NASA has spotted a massive asteroid that’s currently headed towards Earth's direction. According to the agency’s Center for Near Earth Object Studies (CNEOS), the approaching asteroid is bigger than the Great Pyramid of Giza in Egypt.

The asteroid has been identified by CNEOS as 2019 SX5. As indicated in the agency’s database, this asteroid is approaching Earth at a speed of almost 49,000 miles per hour. It has an estimated diameter of 459 feet.

According to CNEOS, 2019 SX5 is expected to enter Earth’s vicinity on Oct. 10 at 7:07 pm EDT. During this time, the asteroid will fly past Earth from a distance of 0.04533 astronomical units or roughly 4.2 million miles away.

2019 SX5 has been classified as an Apollo asteroid. Like other Apollos, 2019 SX5 has a very wide orbit around the Earth and the Sun. Occasionally, 2019 SX5’s orbit intersects with that of Earth as the planet completes its cycle around the massive star.

Even though 2019 SX5 intersects the orbit of Earth, it is not in danger of colliding with the planet or approaching from a very close distance. As a result, the asteroid has not been labeled by CNEOS as a potentially hazardous asteroid (PHA).

“Potentially Hazardous Asteroids are currently defined based on parameters that measure the asteroid’s potential to make threatening close approaches to the Earth,” CNEOS said in a statement. “Specifically, all asteroids with an Earth Minimum Orbit Intersection Distance of 0.05 [astronomical units] or less and an absolute magnitude of 22.0 are considered PHAs.”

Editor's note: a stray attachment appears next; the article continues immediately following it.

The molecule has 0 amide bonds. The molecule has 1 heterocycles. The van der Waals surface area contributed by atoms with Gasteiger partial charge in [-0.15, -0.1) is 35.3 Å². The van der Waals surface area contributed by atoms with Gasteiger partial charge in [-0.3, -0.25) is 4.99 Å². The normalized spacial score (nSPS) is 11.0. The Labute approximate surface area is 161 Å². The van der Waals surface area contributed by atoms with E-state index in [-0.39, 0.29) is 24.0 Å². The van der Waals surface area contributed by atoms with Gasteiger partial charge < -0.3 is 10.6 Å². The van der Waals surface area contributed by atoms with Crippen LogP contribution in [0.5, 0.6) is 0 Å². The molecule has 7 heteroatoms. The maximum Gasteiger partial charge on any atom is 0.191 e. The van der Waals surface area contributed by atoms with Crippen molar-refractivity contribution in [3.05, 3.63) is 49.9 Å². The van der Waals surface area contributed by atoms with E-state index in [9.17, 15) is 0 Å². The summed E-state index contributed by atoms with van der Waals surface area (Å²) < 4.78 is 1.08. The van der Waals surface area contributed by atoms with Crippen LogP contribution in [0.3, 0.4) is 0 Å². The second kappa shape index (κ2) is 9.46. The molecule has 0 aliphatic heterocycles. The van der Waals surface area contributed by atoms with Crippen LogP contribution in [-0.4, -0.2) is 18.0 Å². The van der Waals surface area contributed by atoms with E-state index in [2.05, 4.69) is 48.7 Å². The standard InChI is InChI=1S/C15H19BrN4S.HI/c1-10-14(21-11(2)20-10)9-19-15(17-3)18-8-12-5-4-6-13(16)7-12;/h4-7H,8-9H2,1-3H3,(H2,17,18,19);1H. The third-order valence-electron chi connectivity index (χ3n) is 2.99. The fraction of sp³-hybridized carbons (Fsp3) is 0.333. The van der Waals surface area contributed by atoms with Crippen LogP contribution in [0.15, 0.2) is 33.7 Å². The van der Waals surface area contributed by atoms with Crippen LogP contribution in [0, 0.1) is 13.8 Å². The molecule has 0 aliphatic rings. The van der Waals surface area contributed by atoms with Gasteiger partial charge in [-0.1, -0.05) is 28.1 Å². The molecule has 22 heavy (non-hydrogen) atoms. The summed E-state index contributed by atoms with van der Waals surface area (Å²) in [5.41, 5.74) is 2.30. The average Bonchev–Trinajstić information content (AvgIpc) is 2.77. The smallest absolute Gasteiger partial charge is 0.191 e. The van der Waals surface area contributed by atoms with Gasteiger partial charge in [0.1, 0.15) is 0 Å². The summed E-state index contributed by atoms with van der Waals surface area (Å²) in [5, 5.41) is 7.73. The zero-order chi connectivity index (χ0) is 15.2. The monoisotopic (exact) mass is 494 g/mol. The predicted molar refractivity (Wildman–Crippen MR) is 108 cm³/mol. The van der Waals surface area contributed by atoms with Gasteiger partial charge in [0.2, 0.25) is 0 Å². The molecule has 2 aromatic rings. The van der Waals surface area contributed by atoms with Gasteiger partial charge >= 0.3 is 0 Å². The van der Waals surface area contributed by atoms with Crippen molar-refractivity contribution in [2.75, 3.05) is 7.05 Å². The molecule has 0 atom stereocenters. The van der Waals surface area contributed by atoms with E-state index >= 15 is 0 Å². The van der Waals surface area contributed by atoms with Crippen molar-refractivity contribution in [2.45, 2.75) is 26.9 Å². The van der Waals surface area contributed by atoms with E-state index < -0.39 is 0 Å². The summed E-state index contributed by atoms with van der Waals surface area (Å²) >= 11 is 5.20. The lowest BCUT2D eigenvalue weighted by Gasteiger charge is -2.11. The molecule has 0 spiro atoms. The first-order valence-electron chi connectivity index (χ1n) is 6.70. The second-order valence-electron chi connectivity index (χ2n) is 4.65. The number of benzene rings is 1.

The asteroid was first observed on Sept. 6. Based on CNEOS’ data on 2019 SX5, which dates back to 1901, the asteroid is known to approach Jupiter, Venus and Earth.

The last time the asteroid flew past Earth was on Dec. 19, 2016. During its approach, 2019 SX5 zipped past the planet from a distance of 0.39476 astronomical units or almost 37 million miles away.

After its visit on Thursday, the asteroid is expected to return to Earth’s neighborhood on Sept. 29, 2025. CNEOS predicted that 2019 SX5 will be about 0.14619 astronomical units or roughly 13 million miles from the planet’s center during its future approach.

NASA has approved the DART mission which aims to slam into an asteroid and knock it off its course. Pictured: A mosaic image of asteroid Eros at it's north pole, taken by the robotic NEAR Shoemaker space probe February 14, 2000 immediately after the spacecraft's insertion into orbit. After a year of circling and taking pictures, NEAR will touch down on asteroid Eros February 12, 2001, to capture surface details, which will be the first time any craft has tried to land on a tumbling space rock. Getty Images/NASA/Newsmakers